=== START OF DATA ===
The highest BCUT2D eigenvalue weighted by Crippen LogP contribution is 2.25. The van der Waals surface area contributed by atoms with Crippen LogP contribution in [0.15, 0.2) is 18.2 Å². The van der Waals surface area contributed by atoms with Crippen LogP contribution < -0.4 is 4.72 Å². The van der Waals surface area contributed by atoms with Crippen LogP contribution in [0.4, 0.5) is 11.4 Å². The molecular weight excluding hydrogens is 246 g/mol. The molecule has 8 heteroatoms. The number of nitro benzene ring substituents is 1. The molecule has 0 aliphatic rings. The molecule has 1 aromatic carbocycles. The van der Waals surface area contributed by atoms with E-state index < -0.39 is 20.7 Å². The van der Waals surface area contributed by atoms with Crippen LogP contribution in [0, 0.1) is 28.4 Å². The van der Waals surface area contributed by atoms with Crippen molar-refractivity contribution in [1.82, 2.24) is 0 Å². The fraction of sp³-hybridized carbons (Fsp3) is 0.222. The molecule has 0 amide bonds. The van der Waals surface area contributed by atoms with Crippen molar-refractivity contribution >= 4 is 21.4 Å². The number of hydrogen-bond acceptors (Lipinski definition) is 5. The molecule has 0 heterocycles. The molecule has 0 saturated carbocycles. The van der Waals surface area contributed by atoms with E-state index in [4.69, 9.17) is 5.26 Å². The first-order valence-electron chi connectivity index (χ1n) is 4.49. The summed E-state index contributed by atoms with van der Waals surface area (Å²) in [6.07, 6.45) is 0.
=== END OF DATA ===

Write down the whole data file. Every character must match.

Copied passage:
The highest BCUT2D eigenvalue weighted by Crippen LogP contribution is 2.25. The van der Waals surface area contributed by atoms with Crippen LogP contribution in [0.15, 0.2) is 18.2 Å². The van der Waals surface area contributed by atoms with Crippen LogP contribution < -0.4 is 4.72 Å². The van der Waals surface area contributed by atoms with Crippen LogP contribution in [0.4, 0.5) is 11.4 Å². The molecular weight excluding hydrogens is 246 g/mol. The molecule has 8 heteroatoms. The number of nitro benzene ring substituents is 1. The molecule has 0 aliphatic rings. The molecule has 1 aromatic carbocycles. The van der Waals surface area contributed by atoms with E-state index < -0.39 is 20.7 Å². The van der Waals surface area contributed by atoms with Crippen LogP contribution in [0, 0.1) is 28.4 Å². The van der Waals surface area contributed by atoms with Crippen molar-refractivity contribution in [1.82, 2.24) is 0 Å². The fraction of sp³-hybridized carbons (Fsp3) is 0.222. The molecule has 0 amide bonds. The van der Waals surface area contributed by atoms with Crippen molar-refractivity contribution >= 4 is 21.4 Å². The number of hydrogen-bond acceptors (Lipinski definition) is 5. The molecule has 0 heterocycles. The molecule has 0 saturated carbocycles. The van der Waals surface area contributed by atoms with E-state index in [4.69, 9.17) is 5.26 Å². The first-order valence-electron chi connectivity index (χ1n) is 4.49. The summed E-state index contributed by atoms with van der Waals surface area (Å²) in [6.07, 6.45) is 0.